By J.J. El-Far
I had the privilege of working as a community consultant on the Play Company’s current production of Amir Nizar Zuabi’s Oh My Sweet Land. The process of advocating for the show, and making connections within the Arab-American community and refugee service organizations on behalf of this remarkable production was truly an honor. It was the also the latest way — but certainly not the last — that I found myself engaged in the American response to the Syrian war. Like many Americans with Syrian heritage, I have spent the last six years watching in horror, wishing I had a more direct way to support the Syrian people, and finding my own cultural traditions as daily reminders of this frayed link between myself and those in dire need.
Like the character in the play, my understanding of and engagement with Arabic culture had been influenced largely by my (former) romantic relationships with Arab men. Like this character, I harbored a cliché romantic fantasy of finding an Arab husband (like my father), learning to speak the language fluently, and getting to eat labne every day. My first trip to Jordan was in 2006 with my then-boyfriend, and while I was there, the war broke out between Hezbollah and Israel. It was the closest I had ever come to the frontline of a conflict in the region, and seeing the images of carnage left a lasting impression. It was also the first time I had met distant relatives bearing my last name who all seemed to instantly know and accept me as one of their own — placing me within a larger social network I never knew existed. After that trip, I owned my heritage in a new way, and found that food, language, and politics are cultural aspects I maintain without the need for outside reinforcement or validation.
I ended up marrying a wonderful Jewish man, and last year we had our first child, a son who carries in him heritage from his father’s Eastern European Ashkenazi Jewish roots, and my own mixed heritage including English, French, Irish, Syrian and Jordanian. As a baby, my parents entrusted me to the daytime care of my Syrian Teta Nour, who provided me a regular diet of rice pilaf, yogurt, and soft pita bread. I was also exposed to the Arabic language, with satellite TV offering a background of elegant Lebanese women, Egyptian comedies, and thickly mustachioed news announcers plus the steady stream of relatives coming and going, smoking, laughing, and complaining. The sensory world of my grandmother’s house became so deeply entrenched in my memories that to this day I can still recall the smell of her kitchen.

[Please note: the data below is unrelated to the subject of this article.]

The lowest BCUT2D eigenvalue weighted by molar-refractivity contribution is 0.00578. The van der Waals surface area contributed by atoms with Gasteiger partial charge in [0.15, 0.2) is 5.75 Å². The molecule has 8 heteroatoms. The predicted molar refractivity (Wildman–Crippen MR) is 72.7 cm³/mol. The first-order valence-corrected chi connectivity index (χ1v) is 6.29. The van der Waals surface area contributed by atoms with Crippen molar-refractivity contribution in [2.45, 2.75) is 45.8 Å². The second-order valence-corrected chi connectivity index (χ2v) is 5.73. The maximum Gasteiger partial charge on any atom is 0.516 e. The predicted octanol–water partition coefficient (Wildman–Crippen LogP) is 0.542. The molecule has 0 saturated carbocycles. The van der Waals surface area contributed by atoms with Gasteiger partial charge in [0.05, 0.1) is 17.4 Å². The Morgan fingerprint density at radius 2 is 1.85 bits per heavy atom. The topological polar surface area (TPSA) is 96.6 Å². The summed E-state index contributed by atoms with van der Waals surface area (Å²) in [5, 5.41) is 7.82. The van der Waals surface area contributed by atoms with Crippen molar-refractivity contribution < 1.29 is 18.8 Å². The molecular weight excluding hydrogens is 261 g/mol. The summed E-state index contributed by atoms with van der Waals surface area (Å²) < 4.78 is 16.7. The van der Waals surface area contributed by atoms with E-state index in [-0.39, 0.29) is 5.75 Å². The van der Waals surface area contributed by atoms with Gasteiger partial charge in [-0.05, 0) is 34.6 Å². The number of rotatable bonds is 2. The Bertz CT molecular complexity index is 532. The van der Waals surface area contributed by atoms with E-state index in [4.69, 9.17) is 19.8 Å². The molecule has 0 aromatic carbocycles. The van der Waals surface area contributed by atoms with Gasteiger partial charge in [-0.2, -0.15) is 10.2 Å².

In the play, the character describes her own Teta Amina, similar in so many ways to my own, and surely to others who had grandparents of that generation. When she recalls the act of witnessing her grandmother make kubbeh, I could feel myself looking upon my own grandmother’s hands working deftly, with practiced skill and speed. “The body has a memory,” she says, and in both of our cases, those memories can transfer between generations, even if we don’t realize it at first.
When I became a mother, I decided I wanted to try and give my son a similar cultural exposure. It occurred to me that there must be Syrian women in New York who nanny, and wouldn’t it be even better if they had come over recently and were looking for opportunities for work? I contacted Avigail Ziv, the Executive Director of the International Rescue Committee for New York and New Jersey, whom I had recently met as the guest of honor at a benefit dinner for Syria hosted by my friend, Bassema Yousef, a leader in the Arab-American community. I asked her if she could connect me with any Syrian refugee women who might be interested. Avi introduced me to Yusra, a 23-year-old woman from Damascus who had recently moved to New Jersey with her family, and had been studying early childhood education before the war. It was a perfect match.